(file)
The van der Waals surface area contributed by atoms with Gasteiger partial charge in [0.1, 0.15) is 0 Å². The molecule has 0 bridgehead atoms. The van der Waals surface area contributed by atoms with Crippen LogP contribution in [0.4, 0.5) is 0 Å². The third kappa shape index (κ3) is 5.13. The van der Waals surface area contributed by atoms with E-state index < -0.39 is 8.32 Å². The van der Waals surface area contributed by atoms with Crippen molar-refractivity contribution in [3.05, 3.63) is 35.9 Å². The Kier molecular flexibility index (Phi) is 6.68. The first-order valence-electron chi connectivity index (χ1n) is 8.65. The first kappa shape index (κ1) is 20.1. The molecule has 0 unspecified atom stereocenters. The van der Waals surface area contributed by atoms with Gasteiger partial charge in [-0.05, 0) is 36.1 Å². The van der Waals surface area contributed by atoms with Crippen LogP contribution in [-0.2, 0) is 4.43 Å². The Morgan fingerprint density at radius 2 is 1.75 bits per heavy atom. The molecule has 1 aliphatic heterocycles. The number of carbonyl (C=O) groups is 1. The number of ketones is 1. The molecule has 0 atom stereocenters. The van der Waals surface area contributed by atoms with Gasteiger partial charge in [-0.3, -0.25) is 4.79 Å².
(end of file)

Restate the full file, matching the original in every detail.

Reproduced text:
The van der Waals surface area contributed by atoms with Gasteiger partial charge in [0.1, 0.15) is 0 Å². The molecule has 0 bridgehead atoms. The van der Waals surface area contributed by atoms with Crippen LogP contribution in [0.4, 0.5) is 0 Å². The third kappa shape index (κ3) is 5.13. The van der Waals surface area contributed by atoms with E-state index < -0.39 is 8.32 Å². The van der Waals surface area contributed by atoms with Crippen molar-refractivity contribution in [3.05, 3.63) is 35.9 Å². The Kier molecular flexibility index (Phi) is 6.68. The first-order valence-electron chi connectivity index (χ1n) is 8.65. The first kappa shape index (κ1) is 20.1. The molecule has 0 unspecified atom stereocenters. The van der Waals surface area contributed by atoms with Gasteiger partial charge in [-0.05, 0) is 36.1 Å². The van der Waals surface area contributed by atoms with Crippen LogP contribution in [-0.2, 0) is 4.43 Å². The Morgan fingerprint density at radius 2 is 1.75 bits per heavy atom. The molecule has 1 aliphatic heterocycles. The number of carbonyl (C=O) groups is 1. The number of ketones is 1. The molecule has 0 atom stereocenters. The van der Waals surface area contributed by atoms with Gasteiger partial charge in [-0.3, -0.25) is 4.79 Å².